E-reader roundup: 8 devices compete for the crown

We look at the current state of the market and review 8 of the most popular e-readers

By Sally Wiener Grotta and Daniel Grotta, Computerworld |  Personal Tech, e-readers, Kindle

Bottom line: The Nook and Amazon's Kindle are closely matched in ergonomics and price, and in offering readily available, easily downloadable free or for-sale e-books -- but not in performance. However, if you value the ability to use your e-reader in-store or to loan out your e-books, the Nook is the device you'll want.

At a Glance

Nook Wi-Fi

Barnes & Noble

Price (review model): $149

Weight: 11.6 oz.

Device size: 4.9 x 7.7 x 0.5 in.

Display type: E Ink; color touch-screen LCD

Display specs: E Ink: 6 in., 800 x 600 pixels; LCD: 3.5-in., 320 x 240 pixels

Internal storage: 1.3GB

External storage: MicroSD card

Connections: USB, Wi-Fi (3G in other model)

Other models: $199 (3G + Wi-Fi)

Book services: Barnes & Noble

Pandigital Novel

Is Pandigital's Novel a slightly oversized e-reader or a scaled-down iPad-like tablet? Or, perhaps, it's a smartphone without calling capability? The answer is yes -- it's a bit of all three.

This Android-powered device comes packed with classic tablet/smartphone features, like a bright high-resolution 7-in. color touch screen, Wi-Fi, multimedia and e-mail capability, the ability to run thousands of third-party apps, stereo speakers, and a Web browser. As an e-reader, it allows you to browse and buy wirelessly from Barnes & Noble, use B&N's 14-day lending library, read any ePub or PDF file, and expand the number of books in your library via optional memory cards. All this, and more, for the price of a Nook or a Kobo.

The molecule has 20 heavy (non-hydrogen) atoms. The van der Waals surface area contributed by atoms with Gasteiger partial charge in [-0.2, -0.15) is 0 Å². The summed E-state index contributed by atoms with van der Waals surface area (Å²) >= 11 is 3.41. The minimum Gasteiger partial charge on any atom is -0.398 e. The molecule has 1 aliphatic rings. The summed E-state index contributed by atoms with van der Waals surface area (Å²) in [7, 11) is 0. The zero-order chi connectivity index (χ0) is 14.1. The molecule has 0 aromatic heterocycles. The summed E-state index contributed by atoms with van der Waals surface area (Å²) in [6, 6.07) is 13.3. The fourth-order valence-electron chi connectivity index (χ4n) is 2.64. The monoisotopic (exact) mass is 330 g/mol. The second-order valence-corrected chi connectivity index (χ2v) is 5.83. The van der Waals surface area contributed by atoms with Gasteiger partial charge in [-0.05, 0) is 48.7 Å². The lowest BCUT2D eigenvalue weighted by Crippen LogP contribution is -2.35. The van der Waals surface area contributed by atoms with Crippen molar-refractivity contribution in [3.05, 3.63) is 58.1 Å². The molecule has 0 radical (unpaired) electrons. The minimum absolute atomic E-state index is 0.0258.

Overall, the Novel has a solid feeling of quality construction and attention to detail. The all-white, all-plastic device is wider and heavier than the dedicated e-readers we tested; it is also thicker than the iPad.

On its left side is a small, round port for the AC charger, surrounded by a squared-off bezel that allows the e-reader to stand on its side without tumbling over. On the bottom are twin stereo speakers and a small, round earphone port. (If you don't look too carefully and see the tiny embossed earphone icon, you could quite easily mistake it for the power port, since the AC adapter plugs in as if it were made for that purpose.)

On the left side is the volume control, and on top are the power switch, Micro USB port, SD memory card slot and reset button hole. Don't assume you can trickle-charge the Novel by connecting it to your computer's USB port -- that simply doesn't work.


Originally published on Computerworld |  Click here to read the original story.
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